The Plat, showing the above division, dated June 14, 1906, made by James W. Taylor Surveyor, is hereto attached and made a part of this report.

Respectfully submitted,  W.N. Glover, A.R. Taylor, N.W. Williams, Commissioners

This 20th day of June, 1906. A correct copy. S.G. Mewborn, C.S.C.

Bagley plat


On 22 August 1866, Henderson Bagley and Hana Williams registered their cohabitation in Wilson County, thereby legitimating a marriage made during slavery.

In the 1870 census of Chesterfield, Nash County: Henderson Bagley, 40, and children Catherine, 15, Allen, 10, Zillie, 8, Nestus, 6, and Thomas R., 4.

In the 1880 census of Old Fields, Wilson County: farmer Henderson Bagley, 53, and children Allen, 21, Zillah, 18, Genestus, 17, and Ruffin, 14.

On 4 July 1880, Henderson Bagley, 50, married Lenora Jones, 25, in Wilson County. J.W. Smith, Cena Smith and D.J. Scott witnesses the ceremony, which was performed by a justice of the peace.

On 7 October 1880, Allen Bagley, 22, married Mary Rountree, 20, at Alfred Woodard‘s in Wilson County. [Mary Rountree and her sister Louisa, who married Allen’s younger brother Ruffin, were Alfred Woodard’s stepdaughters. They are listed in the household of their father Warren Rountree in the 1870 census of Wilson township with mother Sarah, and siblings Florence, Rhebecca, Howell, Sallie and Warren Jr. Alfred Woodard, his first wife Harriet and their children are listed next door. Alfred Woodard married Sarah Rountree on 13 February 1873.]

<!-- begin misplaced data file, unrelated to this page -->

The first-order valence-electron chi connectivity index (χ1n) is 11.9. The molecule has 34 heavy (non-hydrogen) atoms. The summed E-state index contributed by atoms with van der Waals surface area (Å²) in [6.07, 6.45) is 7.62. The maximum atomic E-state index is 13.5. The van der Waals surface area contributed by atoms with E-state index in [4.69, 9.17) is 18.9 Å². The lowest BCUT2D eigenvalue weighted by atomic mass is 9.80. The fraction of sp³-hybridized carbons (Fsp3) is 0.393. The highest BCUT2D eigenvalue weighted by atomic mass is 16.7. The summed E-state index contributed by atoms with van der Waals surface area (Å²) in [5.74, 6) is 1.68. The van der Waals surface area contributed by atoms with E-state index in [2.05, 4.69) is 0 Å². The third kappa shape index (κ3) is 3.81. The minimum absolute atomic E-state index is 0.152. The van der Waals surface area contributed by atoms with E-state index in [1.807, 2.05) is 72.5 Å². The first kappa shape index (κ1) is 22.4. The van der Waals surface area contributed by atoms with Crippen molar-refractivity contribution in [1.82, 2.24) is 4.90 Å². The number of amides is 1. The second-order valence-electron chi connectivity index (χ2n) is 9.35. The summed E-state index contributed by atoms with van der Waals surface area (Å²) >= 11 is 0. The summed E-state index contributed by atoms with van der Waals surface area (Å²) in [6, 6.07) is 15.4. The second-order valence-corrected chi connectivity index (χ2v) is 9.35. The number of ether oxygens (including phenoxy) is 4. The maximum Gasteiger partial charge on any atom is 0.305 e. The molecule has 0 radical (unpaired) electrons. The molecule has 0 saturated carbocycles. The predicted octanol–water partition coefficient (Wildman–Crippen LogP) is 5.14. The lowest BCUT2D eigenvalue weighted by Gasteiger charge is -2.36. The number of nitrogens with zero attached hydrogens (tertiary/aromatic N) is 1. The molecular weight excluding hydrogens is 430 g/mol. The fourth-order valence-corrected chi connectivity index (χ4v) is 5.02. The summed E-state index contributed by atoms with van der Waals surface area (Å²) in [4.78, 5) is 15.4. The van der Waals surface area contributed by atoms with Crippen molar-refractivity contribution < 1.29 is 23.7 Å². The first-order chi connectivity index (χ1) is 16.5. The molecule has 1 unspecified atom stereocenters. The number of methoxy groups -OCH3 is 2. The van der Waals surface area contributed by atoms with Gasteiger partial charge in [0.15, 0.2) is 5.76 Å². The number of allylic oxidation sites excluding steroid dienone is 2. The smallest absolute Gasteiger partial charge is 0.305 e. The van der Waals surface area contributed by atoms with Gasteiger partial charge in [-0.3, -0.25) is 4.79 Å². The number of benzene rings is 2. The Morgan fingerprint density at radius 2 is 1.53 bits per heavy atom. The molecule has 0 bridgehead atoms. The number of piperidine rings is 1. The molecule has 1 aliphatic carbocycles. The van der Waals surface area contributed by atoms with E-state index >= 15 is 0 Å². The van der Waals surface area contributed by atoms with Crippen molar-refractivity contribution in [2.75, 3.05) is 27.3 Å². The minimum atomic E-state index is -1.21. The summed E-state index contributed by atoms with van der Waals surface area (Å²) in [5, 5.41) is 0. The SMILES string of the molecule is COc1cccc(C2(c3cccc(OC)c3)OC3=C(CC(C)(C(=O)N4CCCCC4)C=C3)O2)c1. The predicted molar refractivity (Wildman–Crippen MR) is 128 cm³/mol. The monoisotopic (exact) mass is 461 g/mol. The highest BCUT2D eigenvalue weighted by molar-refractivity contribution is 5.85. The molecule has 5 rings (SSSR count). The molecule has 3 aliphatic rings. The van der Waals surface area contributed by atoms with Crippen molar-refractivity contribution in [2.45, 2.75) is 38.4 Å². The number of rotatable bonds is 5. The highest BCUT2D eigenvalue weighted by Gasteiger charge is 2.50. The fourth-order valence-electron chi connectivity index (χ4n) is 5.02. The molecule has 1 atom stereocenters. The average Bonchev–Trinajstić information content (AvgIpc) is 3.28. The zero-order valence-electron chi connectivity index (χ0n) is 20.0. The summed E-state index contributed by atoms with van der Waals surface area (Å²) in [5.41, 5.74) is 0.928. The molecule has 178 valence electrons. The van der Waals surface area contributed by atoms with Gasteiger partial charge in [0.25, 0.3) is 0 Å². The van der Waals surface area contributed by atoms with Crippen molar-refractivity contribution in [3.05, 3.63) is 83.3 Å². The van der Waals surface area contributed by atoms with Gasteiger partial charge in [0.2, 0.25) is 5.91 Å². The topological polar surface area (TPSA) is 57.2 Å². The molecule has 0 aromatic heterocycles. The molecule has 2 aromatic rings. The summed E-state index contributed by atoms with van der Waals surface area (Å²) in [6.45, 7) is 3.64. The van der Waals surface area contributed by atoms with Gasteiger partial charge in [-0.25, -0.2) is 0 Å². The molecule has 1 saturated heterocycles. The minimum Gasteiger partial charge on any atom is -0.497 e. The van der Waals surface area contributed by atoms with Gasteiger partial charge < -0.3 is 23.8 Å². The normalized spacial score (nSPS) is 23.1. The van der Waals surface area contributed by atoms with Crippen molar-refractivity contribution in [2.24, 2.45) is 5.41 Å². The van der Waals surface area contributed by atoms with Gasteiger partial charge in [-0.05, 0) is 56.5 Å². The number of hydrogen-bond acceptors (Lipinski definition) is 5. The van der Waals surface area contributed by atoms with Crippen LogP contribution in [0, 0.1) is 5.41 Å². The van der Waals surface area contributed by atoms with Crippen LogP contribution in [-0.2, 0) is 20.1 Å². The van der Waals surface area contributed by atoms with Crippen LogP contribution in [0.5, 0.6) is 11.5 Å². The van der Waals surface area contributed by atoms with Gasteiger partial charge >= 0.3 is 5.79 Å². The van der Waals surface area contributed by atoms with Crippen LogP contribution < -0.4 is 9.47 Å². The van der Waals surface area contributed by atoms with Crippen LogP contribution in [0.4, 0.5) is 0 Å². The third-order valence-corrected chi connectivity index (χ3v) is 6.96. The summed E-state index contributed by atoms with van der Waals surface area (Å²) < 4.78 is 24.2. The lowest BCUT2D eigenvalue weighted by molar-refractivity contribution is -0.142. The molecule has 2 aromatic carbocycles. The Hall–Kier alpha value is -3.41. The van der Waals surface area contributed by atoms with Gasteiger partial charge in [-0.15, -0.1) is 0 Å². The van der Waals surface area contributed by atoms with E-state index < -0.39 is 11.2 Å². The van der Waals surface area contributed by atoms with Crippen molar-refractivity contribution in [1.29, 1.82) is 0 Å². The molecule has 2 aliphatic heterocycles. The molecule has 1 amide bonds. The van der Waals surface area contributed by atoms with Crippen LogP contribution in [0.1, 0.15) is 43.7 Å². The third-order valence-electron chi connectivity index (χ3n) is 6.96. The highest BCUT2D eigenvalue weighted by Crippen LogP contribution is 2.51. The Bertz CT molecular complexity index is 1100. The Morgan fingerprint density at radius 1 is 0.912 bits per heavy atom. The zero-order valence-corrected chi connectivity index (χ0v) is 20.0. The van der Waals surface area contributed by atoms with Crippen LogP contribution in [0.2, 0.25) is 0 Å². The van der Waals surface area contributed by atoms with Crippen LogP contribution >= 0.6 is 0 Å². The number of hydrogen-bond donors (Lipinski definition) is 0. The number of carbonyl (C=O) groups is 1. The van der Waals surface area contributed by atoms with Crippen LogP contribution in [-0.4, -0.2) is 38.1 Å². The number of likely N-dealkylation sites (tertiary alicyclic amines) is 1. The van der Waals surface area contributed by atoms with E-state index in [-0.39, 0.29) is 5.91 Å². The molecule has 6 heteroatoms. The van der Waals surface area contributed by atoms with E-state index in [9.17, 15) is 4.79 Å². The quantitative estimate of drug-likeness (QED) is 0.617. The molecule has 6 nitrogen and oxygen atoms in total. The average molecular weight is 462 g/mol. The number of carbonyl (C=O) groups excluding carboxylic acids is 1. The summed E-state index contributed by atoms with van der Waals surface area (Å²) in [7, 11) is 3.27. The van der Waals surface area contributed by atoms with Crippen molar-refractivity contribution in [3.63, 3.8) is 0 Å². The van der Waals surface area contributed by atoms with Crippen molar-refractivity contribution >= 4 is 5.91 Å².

On 18 December 1884, Nestus Bagley, 22, married Margarett Coleman, 20, at Washington Farmer‘s with J.W. Turner, Oscar Jones and James Locus witnessing.

On 27 November 1889, Ruffin Bagley, 22, son of Henderson and Bethany Bagley, married Louisa Rountree, 20, daughter of Warren Rountree and Sarah Woodard, at Alfred Woodard’s in Wilson County. Witnesses were W.W. Rountree, Sam Winstead and Henry Deans.

In the 1900 census of Old Fields, Wilson County: farmer Henderson Bagley, 70, wife Lenora, 48, daughter Etta, 18, and grandchildren Lonna Locus, 8, Earnest Locus, 6, and Percy Locus, 2. Next door: Ruffin Bagley, 32, wife Luesah, 25, and son Arthar, 6.

Ruffin Bagley, age 50, died 30 December 1915 in Old Fields township, Wilson County, of gastritis. His death certificate lists his parents as Henderson Bagley and Fannie Williamson. Nestus Bagley was informant.

On 12 March 1933, Ida James, daughter of Henderson Bagley and Lena Jones, both of Wilson County, died of uterine cancer. Her death certificate reports that she was married to Thomas James.

North Carolina Wills and Estates, 1665-1998 [database on-line], http://www.ancestry.comCommissioners’ Report at Plat Book 1, page 4, and plat at Plat Book 1, page 5, Wilson County Register of Deeds Office, Wilson.